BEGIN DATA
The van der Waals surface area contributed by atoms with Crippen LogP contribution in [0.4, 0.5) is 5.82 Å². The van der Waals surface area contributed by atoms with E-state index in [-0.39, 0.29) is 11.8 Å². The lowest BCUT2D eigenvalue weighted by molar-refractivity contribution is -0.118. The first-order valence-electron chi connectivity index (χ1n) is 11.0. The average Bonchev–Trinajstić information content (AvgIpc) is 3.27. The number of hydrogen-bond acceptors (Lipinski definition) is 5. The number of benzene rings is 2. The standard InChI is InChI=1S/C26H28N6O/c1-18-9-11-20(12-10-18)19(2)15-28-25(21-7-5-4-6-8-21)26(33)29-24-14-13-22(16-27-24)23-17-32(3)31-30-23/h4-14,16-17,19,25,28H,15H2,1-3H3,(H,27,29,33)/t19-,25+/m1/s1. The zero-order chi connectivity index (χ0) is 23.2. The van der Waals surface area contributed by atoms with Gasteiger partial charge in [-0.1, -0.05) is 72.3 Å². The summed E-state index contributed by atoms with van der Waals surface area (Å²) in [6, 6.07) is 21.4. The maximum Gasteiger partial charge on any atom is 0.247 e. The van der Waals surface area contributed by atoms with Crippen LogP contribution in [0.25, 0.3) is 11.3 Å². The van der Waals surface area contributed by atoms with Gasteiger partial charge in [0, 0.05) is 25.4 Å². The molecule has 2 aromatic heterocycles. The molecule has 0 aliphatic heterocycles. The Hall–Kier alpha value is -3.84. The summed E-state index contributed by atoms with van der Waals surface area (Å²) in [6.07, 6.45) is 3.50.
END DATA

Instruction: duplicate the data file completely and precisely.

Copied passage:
The van der Waals surface area contributed by atoms with Crippen LogP contribution in [0.4, 0.5) is 5.82 Å². The van der Waals surface area contributed by atoms with E-state index in [-0.39, 0.29) is 11.8 Å². The lowest BCUT2D eigenvalue weighted by molar-refractivity contribution is -0.118. The first-order valence-electron chi connectivity index (χ1n) is 11.0. The average Bonchev–Trinajstić information content (AvgIpc) is 3.27. The number of hydrogen-bond acceptors (Lipinski definition) is 5. The number of benzene rings is 2. The standard InChI is InChI=1S/C26H28N6O/c1-18-9-11-20(12-10-18)19(2)15-28-25(21-7-5-4-6-8-21)26(33)29-24-14-13-22(16-27-24)23-17-32(3)31-30-23/h4-14,16-17,19,25,28H,15H2,1-3H3,(H,27,29,33)/t19-,25+/m1/s1. The zero-order chi connectivity index (χ0) is 23.2. The van der Waals surface area contributed by atoms with Gasteiger partial charge in [-0.1, -0.05) is 72.3 Å². The summed E-state index contributed by atoms with van der Waals surface area (Å²) in [6, 6.07) is 21.4. The maximum Gasteiger partial charge on any atom is 0.247 e. The van der Waals surface area contributed by atoms with Crippen LogP contribution in [0.25, 0.3) is 11.3 Å². The van der Waals surface area contributed by atoms with Gasteiger partial charge in [0, 0.05) is 25.4 Å². The molecule has 2 aromatic heterocycles. The molecule has 0 aliphatic heterocycles. The Hall–Kier alpha value is -3.84. The summed E-state index contributed by atoms with van der Waals surface area (Å²) in [6.07, 6.45) is 3.50.